Galaxy may be full of 'Earths,' alien lifeWOW!!
(CNN) -- As NASA prepares to hunt for Earth-like planets in our corner of the Milky Way galaxy, there's new buzz that "Star Trek's" vision of a universe full of life may not be that far-fetched.
Pointy-eared aliens traveling at light speed are staying firmly in science fiction, but scientists are offering fresh insights into the possible existence of inhabited worlds and intelligent civilizations in space.
There may be 100 billion Earth-like planets in the Milky Way, or one for every sun-type star in the galaxy, said Alan Boss, an astronomer with the Carnegie Institution and author of the new book "The Crowded Universe: The Search for Living Planets."
He made the prediction based on the number of "super-Earths" -- planets several times the mass of the Earth, but smaller than gas giants like Jupiter -- discovered so far circling stars outside the solar system."
OK. This is completely sweet. Think about it folks - 100,000,000,000 planets similar to Earth. If that doesn't blow your mind, and ignite your inner travel bug, then I'd have to question your humanity. That's right - your humanity.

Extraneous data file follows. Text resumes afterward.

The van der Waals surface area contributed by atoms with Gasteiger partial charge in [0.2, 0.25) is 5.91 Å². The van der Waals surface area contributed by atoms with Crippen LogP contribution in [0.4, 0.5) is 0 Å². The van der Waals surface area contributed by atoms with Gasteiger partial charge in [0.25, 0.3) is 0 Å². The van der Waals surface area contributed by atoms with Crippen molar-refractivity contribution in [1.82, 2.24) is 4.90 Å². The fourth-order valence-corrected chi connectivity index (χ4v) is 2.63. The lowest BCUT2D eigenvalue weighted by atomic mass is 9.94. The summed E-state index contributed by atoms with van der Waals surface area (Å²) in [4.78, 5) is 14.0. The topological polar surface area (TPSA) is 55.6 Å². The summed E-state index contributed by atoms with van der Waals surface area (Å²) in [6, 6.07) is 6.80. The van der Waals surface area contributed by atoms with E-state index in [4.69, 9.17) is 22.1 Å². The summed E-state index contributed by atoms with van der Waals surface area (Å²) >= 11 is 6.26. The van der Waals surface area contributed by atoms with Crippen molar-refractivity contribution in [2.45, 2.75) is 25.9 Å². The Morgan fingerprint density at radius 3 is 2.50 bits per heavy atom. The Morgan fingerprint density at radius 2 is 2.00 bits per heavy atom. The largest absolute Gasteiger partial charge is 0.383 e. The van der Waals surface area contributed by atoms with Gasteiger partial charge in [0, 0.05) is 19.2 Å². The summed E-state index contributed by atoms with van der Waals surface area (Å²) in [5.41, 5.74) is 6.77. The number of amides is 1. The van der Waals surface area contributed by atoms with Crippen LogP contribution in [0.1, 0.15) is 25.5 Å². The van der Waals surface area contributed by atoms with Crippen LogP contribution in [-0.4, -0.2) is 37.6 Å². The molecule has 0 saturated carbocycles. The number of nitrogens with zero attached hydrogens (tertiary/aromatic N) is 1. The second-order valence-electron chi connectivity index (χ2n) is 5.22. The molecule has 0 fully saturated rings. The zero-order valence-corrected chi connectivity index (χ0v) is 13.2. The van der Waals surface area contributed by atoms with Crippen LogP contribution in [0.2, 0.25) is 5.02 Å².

Combine this with what we already know about our own solar system:
Liquid water on Saturn moon could support lifeWhat you have here is all the reasons there should ever need to be for a robust, science-based program geared towards exploring and ultimately LIVING on other planets, moons, etc. Fuck a trip to Cozumel! I'm going to Star 92A-J837NHG90-4!!!
Cassini spacecraft sees signs of geysers on icy Enceladus
(MSNBC) - "Scientists have found evidence that cold, Yellowstone-like geysers of water are issuing from a moon of Saturn called Enceladus, apparently fueled by liquid reservoirs that may lie just tens of yards beneath the moon's icy surface.
The surprising discovery, detailed in Friday's issue of the journal Science, could shoot Enceladus to the top of the list in the search for life elsewhere in our solar system. Scientists described it as the most important discovery in planetary science in a quarter-century.
No, I'm not kidding.
How do we do it? I'm no scientist, but it's not difficult to see at all how we do this. And by that, I mean it's impossibly difficult. Of course it won't be easy, but the plan is not exactly unheard-of: we set our minds to it, learn the science, and accomplish it.
"Yeah right, smart-ass," you're thinking. (And I am a smart-ass.) How do we find the resources to do this, the quadrillions of dollars and man-hours it would require to explore other planets in a meaningful way? Another not difficult/ impossibly difficult task: we stop wasting good time, good money, good science, and good lives on making war, and killing each other. We then take all that pent up energy, which has hitherto been so destructive, and use it to send human beings to Enceladus, possibly Mars, and few hundred years down the line, other solar systems. Don't end the military - redirect that energy! They've got a lot of good scientists anyway! As a double benefit, who knows what kind of technologies might be developed in the process?